Bankers caution home buyers on impact of higher interest rates
Bankers have warned buyers, especially those eyeing investment properties, to assess the impact of higher interest rates before they make a decision...
The recent property cooling measures could have a positive impact on first-time home buyers in Singapore.
UPDATED: With the new property cooling measures, PropNex Realty said developers have been forced to price their new projects more sensitively – which could appeal to first-time home buyers irrespective of the five percentage point reduction in loan-to-value (LTV) limits, reported Singapore Business Review.
The company also believes that investors are already getting used to stamp duty hikes compared to previous instances, said Jefferies Singapore.
In fact, foreign investors have already factored in the 15 percent Additional Buyer’s Stamp Duty (ABSD), while buyers will soon get used to the five percentage point hike in ABSD.
Singaporeans accounted for 74.6 percent of private property purchases last year, up from 68.1 percent in 2014.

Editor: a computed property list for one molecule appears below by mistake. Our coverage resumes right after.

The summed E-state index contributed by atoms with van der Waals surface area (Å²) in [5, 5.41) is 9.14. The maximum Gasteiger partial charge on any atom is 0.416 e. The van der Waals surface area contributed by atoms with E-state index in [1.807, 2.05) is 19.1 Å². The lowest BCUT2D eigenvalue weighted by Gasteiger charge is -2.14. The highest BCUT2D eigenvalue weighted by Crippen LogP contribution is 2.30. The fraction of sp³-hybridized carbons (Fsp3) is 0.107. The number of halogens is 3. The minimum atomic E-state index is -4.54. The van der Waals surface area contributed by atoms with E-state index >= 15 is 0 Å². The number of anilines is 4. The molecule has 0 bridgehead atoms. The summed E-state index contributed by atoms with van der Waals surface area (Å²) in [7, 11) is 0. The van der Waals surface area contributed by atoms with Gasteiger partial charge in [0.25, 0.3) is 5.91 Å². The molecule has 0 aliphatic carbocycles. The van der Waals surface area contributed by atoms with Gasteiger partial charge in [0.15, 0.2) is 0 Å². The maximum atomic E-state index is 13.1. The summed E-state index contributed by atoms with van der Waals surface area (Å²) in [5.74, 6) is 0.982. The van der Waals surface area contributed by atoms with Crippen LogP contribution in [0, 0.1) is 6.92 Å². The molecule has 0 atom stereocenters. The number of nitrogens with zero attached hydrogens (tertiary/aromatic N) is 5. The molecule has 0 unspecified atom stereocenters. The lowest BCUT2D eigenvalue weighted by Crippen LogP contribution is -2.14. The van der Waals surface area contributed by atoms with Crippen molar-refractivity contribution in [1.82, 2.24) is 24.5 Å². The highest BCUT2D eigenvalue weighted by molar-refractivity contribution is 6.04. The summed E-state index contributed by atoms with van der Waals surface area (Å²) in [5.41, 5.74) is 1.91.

“As a proportion, foreign purchases have been a lot less this time,” said Jefferies Singapore analyst Krishna Guha, while noting that it would be interesting to watch if the ABSD hike does not cool foreign buying.
Jefferies Singapore expects the private primary market, excluding executive condos, to be softer than in 2017 when 10,862 units were sold by developers. The private resale market, on the other hand, is expected to be better than the previous year, when about 14,000 units were sold. This comes as 8,366 resale units were transacted in the first half of 2018 alone.
Guha predicts an excess of project launches this year and in 2019, considering that only 10 of the 60 projects successfully sold via en bloc sale since 2016 have been launched as of June. The other projects, with a pipeline of 13,000 housing units, are expected to be launched in H2 2018 and 2019.
“Given the cooling measures, developers may have to temper margin assumptions and reconfigure project specs and construction costs,” he said. “In our view, it may also lead to more competition among industry stakeholders.”
More: Can you afford a condo? Check your affordability now.